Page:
Death of a King
On June 25, 2009, news broke of Michael Jackson’s death, leaving fans and millions of mourners around the world in shock and disbelief. His sister Janet was at home in New York, ready to begin production on the sequel film, Why Did I Get Married Too? It was only days later at the BET Awards, when a grieving Janet made her first public appearance since her brother’s death to address the audience. “To you, Michael is an icon. To us, Michael is family,” she said. “And he will forever live in our hearts.” The world continued to salute and celebrate the life of Michael Jackson, paying homage to his legacy at numerous musical events following his death.
In one show-stopping tribute, Janet Jackson honored the King of Pop with a surprise performance of their 1995 hit “Scream,” at the 2009 MTV Video Music Awards. Jackson’s performance received a standing ovation from the crowd and endless praise from viewers and critics. Two months later, Jackson released her second hits compilation, Number Ones. She made a number of televised performances in support of the album, including opening the 2009 American Music Awards with a medley of her greatest hits.
Though the decade would end in perhaps the most unexpected way for Janet Jackson, she was about to prove her strength in numbers – reminding us that she was still Miss Jackson, despite the pain and unspeakable heartache.
Broken Hearts Heal
After reprising her role as Patricia Agnew in the 2010 Tyler Perry film, Why Did I Get Married Too?, Jackson recalled the film’s working process to be both nurturing and therapeutic. “Work helps focus all of that energy on something that is of value to you,” she explained during an interview with Harper’s Bazaar. Her newest single, “Nothing,” served as the theme song to the film. In it, Jackson’s professing of holding to the moments and people in our lives is strikingly applicable to, not only her character’s mourning, but her own reality – “Cherish every moment like it’s the last / Trust in me…,” she sings. Jackson then returned to movie screens only a few months later, this time as a less optimistic Agnew and a more shrewd, Anna Wintour-like H.B.I.C. The film – another Tyler Perry creation – was For Colored Girls, an adaption of the 1975 Ntozake Shange play of the same name. Jackson’s performance as Joanna Bradmore, a fashion magazine editor, earned her two Black Reel Award nominations: Outstanding Supporting Actress and Outstanding Ensemble.
Jackson marked her return to the stage in 2011, setting foot on the Number Ones: Up Close and Personal World Tour. Described as a “love affair between me and those of you who have supported me and my work for all these years” by Jackson, the tour’s approach was set to be much more organic than those of Jackson’s past. Instead of stadiums and arenas, Jackson was front and center in intimate theaters and venues, where she could literally be “up close and personal” with her beloved fans. Without missing a single beat, the pop legend performed all of her greatest hits with the same exact perfection and finesse as their debuts from years (some even decades) prior.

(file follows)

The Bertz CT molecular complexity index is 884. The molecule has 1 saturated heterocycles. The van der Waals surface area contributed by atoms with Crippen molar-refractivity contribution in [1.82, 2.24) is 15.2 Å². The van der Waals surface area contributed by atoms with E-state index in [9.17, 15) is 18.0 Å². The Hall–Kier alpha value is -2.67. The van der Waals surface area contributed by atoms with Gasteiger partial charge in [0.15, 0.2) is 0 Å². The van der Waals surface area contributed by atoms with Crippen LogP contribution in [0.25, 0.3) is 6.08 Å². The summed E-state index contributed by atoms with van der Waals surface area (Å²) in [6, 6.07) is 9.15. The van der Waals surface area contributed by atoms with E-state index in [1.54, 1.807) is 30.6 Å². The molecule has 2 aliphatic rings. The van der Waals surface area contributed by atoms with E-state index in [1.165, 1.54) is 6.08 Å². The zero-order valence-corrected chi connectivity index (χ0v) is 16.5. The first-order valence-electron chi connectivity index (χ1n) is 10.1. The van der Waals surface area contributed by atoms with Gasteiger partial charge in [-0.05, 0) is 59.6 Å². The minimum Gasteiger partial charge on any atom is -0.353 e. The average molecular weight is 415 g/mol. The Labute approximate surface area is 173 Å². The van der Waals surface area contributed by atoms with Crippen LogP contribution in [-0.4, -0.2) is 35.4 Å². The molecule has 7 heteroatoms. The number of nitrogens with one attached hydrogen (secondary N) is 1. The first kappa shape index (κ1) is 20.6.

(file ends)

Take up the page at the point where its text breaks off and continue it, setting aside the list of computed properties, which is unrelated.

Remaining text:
In February 2011, Jackson released her very own self-help book, titled True You: A Journey to Finding and Loving Yourself. Co-written with David Ritz, the book was inspired by Jackson’s own bouts with insecurities from self-esteem issues, weight struggles, and self-love. Jackson would later disclose the challenges she faced in conceptualizing the book’s material. “The whole book was difficult to write. I am a very private person. I guess I always have been, even as a child.” The book wasn’t an excuse for self-pity, but a show of support for those who identified with the same issues as Jackson’s. Like her music, Jackson’s True You became a source of comfort for her followers – helping them find solace in the process of living and loving themselves as their true selves. The book would turn Janet Jackson into a best-selling author, topping The New York Times Best Sellers List, in March 2011.
After a previously aforementioned marriage to billionaire businessman Wissam Al Mana in 2012, Jackson dipped out of the spotlight, only to return with a new studio album and accompanying world tour. The album would be the first to be released under Jackson’s newly established record label, Rhythm Nation – establishing Janet Jackson as one of the first few African-American female artists to own a record label.
In June 2015, Jackson released the unknown titled album’s lead single, “No Sleeep.” After charting on the Billboard Hot 100 at No. 67 (it would later reach a peak of No. 63, thanks to the J. Cole-featured album version), it became Jackson’s longest-running number-one hit on the U.S. Adult R&B Songs Chart, after spending 12 weeks at the top. Later that month, Jackson was honored with the Ultimate Icon: Music Dance Visual award at the BET Awards.
In August, the Unbreakable Tour launched. Fans not only caught a listen to some soon-to-be-released material, but noted Jackson’s stage costumes as rather reserved for the singer who became a nexus for baby-making music and sex teasing shows. In alliance with her supposed conversion to Islam and Al Mana’s reported “none of that American [stuff]” demands, Jackson’s stage performances were the kid-friendliest since her days as a fledgling recording artist. Though just as thoroughly entertaining, many praised Jackson’s newly tamed image as grown and appropriate for a 50-something-year-old pop star. Unfortunately, the same can’t be said for some of her bum-baring peers.
In October 2015, Jackson released her eleventh studio album, Unbreakable. The album was met with rave reviews and the number-one slot of the Billboard 200, making Jackson the third musical act in history to have a number-one album in each of the last four decades. The album’s tour and promotional efforts were later paused, due to Jackson’s pregnancy announced the following year.